When my spouse and I got married in October, we broke with some wedding traditions.
We chose to say we'll be married not until death separates us but until we decide it should end.
Our wedding ceremony was as unique as we are, both as individuals and as a couple.
On October 1, I married my best friend, my intellectual equal, and the sexiest person alive, Atlas Akeem Ali.
We decided to get married to represent our commitment to each other, formalize our partnership, access the legal protections that marriage provides in the United States, and bring our families together over the course of an absolutely splendorous wedding ceremony and reception.
As we negotiated our discomfort with certain aspects of weddings and marriage, we found ourselves realizing — with the help of our wedding planner — that if the only people involved in our marriage are Akeem and me, there was no reason to fulfill anyone's expectations but our own.
We planned a wedding that fit who we are
From white dresses to diet culture, blood diamonds, and exorbitant — and near extortionate — markups that wedding vendors can get away with, it's all, as the Gen Zers say, a bit cringe.
Fortunately, I was raised by a practical and frank feminist; I was never made to feel as though my wedding day was compulsory or the highlight of my life — matched only by giving birth and fulfilling my patriarchy-dictated purpose as a woman, of course.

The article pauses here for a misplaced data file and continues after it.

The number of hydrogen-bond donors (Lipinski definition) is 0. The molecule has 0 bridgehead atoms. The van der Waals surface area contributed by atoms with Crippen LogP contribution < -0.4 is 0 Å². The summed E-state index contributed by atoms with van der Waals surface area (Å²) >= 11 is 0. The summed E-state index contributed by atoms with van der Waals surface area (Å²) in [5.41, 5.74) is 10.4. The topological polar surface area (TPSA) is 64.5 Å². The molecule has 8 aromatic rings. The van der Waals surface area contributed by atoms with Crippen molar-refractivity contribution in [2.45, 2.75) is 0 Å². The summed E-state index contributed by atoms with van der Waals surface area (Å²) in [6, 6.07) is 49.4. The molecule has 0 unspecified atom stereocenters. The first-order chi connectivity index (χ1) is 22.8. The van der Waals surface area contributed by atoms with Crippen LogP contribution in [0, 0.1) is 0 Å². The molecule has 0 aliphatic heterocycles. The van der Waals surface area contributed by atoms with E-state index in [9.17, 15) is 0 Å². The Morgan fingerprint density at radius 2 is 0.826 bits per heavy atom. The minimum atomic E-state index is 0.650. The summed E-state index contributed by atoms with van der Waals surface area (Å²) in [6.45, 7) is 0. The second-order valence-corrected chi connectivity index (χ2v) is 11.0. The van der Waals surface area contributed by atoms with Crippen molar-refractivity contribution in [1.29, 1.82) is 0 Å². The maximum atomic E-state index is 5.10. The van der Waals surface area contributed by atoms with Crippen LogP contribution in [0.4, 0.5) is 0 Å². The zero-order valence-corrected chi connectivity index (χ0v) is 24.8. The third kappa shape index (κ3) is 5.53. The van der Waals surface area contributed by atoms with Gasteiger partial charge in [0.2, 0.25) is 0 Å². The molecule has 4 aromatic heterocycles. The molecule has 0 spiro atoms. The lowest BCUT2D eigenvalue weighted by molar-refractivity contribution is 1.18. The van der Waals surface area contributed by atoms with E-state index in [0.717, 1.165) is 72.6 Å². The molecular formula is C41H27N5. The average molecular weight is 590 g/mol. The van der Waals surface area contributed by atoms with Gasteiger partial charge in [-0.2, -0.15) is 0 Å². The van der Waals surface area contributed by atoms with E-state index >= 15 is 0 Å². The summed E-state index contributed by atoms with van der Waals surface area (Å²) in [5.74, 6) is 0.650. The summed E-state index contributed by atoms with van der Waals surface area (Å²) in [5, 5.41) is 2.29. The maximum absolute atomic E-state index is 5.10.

Unfortunately, the lack of wedding-centric socialization and my inherent desire to be a social contrarian meant that by the time I was planning a wedding I had no "dream wedding vision" or Pinterest board to draw from.
Fortunately, I married an artist who graduated with a degree in performance studies, so manifesting an eco-friendly, pro-Black, art-deco-themed ceremony and reception was a breeze.
Akeem wore a corduroy suit, I wore a rose-gold custom haute couture gown, and our officiant, Stephen C. Finley, seamlessly incorporated the political history of marriage and the anti-Black history of the United States into our ceremony. One part wedding, one part TED Talk.
Our family found out we were dating when we got arrested during a protest
All of this was to be expected — especially from Akeem and me. Most of our family learned we were dating as our arrests during protests in Baton Rouge, Louisiana, were broadcast as B-roll during the July 2016 coverage of America's spate of racial uprisings.
If you ask my parents, Akeem and I do things just to push the envelope and make everything just a little more complex than it needs to be. And I'll admit it's true.
As we joined hands in the decked-out lobby of an iconic St. Louis opera house, I felt fulfilled and relieved. We had made our wedding — and, by extension, our marriage — our own.
We married not "until death do us part" but "until or unless we determine that our flourishing would be more greatly enhanced through dissolution."
Each year in the US, hundreds of thousands of marriages end with divorce. Instead of accepting this fact as an indication that not all relationships are meant to last until death, we continue to organize society in a manner that demeans and stigmatizes. We cover our ears and scream to cover the fact that unconditional love between individuals means loving each other enough to recognize that we will become many people over the course of our lives and that not all iterations of ourselves will be compatible.
Our revolutionary marriage is built on a foundation of wisdom, justice, and love — not possessiveness or fatalism. So whether you choose tradition, modernity, spiritualism, or nothing at all, I hope it's because you and your beloved made that decision, not because it was expected of you.
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